As I pushed my way through the crowded dance floor at Levels Nightclub last Sunday night, I was surrounded by flashing lights, powerful bass, and the enthralled voices of festive college students, seeking release from a long week of classes. Amidst an atmosphere that was seemingly light-hearted, I noticed something malicious.
An obviously intoxicated college-aged female leaned shakily against the back wall. Her eyelids drooped and her knees bent precariously. Overcome in drunken fervor, she was defenseless. Appalled, I watched as a male patron of the club pressed himself against her, attempted to fondle her, and kissed her pervasively. Even in her incoherence, she attempted to turn her away from her assailant’s intruding lips.
He did not retreat. Instead he led her into a secluded corner of the club.
I was disgusted. I was completely unable to divert my attention from the spectacle, petrified by indecision and uneasiness.
To my relief, two other female partygoers approached the helpless woman and led her away.
They did what I should have done. What I was afraid to do.
Peggy Lorah, the Director of Penn State’s Center for Women Students, says the two young women did “exactly what we’d want them to do.”
The most important thing a bystander can do in this type of situation is not be a bystander.
Lorah suggests that “part of being a member of the community is knowing and stepping in” when confronted with these dangerous situations.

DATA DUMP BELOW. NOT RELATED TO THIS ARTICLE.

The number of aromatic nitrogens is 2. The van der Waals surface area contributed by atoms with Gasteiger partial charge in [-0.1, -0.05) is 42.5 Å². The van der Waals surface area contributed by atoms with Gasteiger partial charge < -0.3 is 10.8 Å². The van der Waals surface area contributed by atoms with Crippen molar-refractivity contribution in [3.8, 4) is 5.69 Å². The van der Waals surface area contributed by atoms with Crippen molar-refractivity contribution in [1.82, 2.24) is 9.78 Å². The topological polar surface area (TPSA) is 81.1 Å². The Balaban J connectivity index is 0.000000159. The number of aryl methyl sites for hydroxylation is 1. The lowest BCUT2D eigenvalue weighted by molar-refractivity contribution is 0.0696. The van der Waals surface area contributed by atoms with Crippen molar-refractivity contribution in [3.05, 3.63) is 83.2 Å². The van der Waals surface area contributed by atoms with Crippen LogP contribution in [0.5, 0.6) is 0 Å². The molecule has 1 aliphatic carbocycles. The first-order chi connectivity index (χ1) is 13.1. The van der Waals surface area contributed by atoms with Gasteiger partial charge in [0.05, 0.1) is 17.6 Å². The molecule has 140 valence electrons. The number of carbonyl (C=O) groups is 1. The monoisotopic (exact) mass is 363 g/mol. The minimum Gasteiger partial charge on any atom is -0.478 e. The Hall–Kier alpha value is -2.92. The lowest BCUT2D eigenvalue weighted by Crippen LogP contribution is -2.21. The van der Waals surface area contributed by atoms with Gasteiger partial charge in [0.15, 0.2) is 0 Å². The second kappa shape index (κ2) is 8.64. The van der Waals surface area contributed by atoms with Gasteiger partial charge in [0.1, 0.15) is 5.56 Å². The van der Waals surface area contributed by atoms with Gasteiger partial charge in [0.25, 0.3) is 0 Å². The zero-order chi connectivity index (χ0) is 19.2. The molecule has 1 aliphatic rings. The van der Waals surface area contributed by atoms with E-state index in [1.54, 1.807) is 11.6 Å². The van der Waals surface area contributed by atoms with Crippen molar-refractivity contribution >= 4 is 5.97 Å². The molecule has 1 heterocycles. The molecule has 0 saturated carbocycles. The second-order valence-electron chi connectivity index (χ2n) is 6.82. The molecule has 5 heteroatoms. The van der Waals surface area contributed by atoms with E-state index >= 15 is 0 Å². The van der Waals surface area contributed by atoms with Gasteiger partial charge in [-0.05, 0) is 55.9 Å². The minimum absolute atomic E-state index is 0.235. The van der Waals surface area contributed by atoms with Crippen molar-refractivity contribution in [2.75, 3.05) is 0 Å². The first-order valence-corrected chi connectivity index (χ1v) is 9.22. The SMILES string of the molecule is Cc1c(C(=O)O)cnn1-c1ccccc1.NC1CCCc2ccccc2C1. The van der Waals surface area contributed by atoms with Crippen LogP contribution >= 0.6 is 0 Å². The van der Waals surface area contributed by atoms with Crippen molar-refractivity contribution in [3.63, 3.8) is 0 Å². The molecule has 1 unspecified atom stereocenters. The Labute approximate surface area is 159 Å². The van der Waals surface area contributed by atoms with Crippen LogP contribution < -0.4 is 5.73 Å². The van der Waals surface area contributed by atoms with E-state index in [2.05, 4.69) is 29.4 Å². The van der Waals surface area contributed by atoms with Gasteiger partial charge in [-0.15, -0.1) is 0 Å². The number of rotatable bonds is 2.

The entire situation has taught me something important. As involved as we are with events that groups that try to defuse rape culture and prevent sexual assault, if we are not willing to step up to the plate and address a dangerous decision when we see it, our efforts are nullified.
I didn’t have the confidence to address the situation and that was wrong.
Campus organizations like Men Against Violence work to address these issues by helping community members understand how to confront and prevent sexual assault. They educate bystanders about how to appropriately and effectively intervene in situations that have the potential to lead to sexual assault.
The best way to address potential rape scenarios like these is to remove the victim from the situation, or to address the assailant firmly - without insults or threats.
Lorah re-emphasizes that efforts to intervene “really can save someone from being a victim.”
As community members, and as other human beings, we have a duty to confront situations like these when we see them. The only way to confront the issues that face our community and our university is to confront them head-on; the only way to stop the defenseless from being taken advantage of is to know how – and have the conviction and confidence – to step in and stand up for those who can’t help themselves.
Victims of sexual violence seeking help or support can contact the Pennsylvania Coalition Against Rape, the National Sexual Violence Resource Center, the Center for Women’s Services, University Health Services, or the Nittany Medical Center. Penn State’s Sexual Assault and Relationship Violence Hotline is 800-550-7575.
By Brandon Vesely, Spark Reporter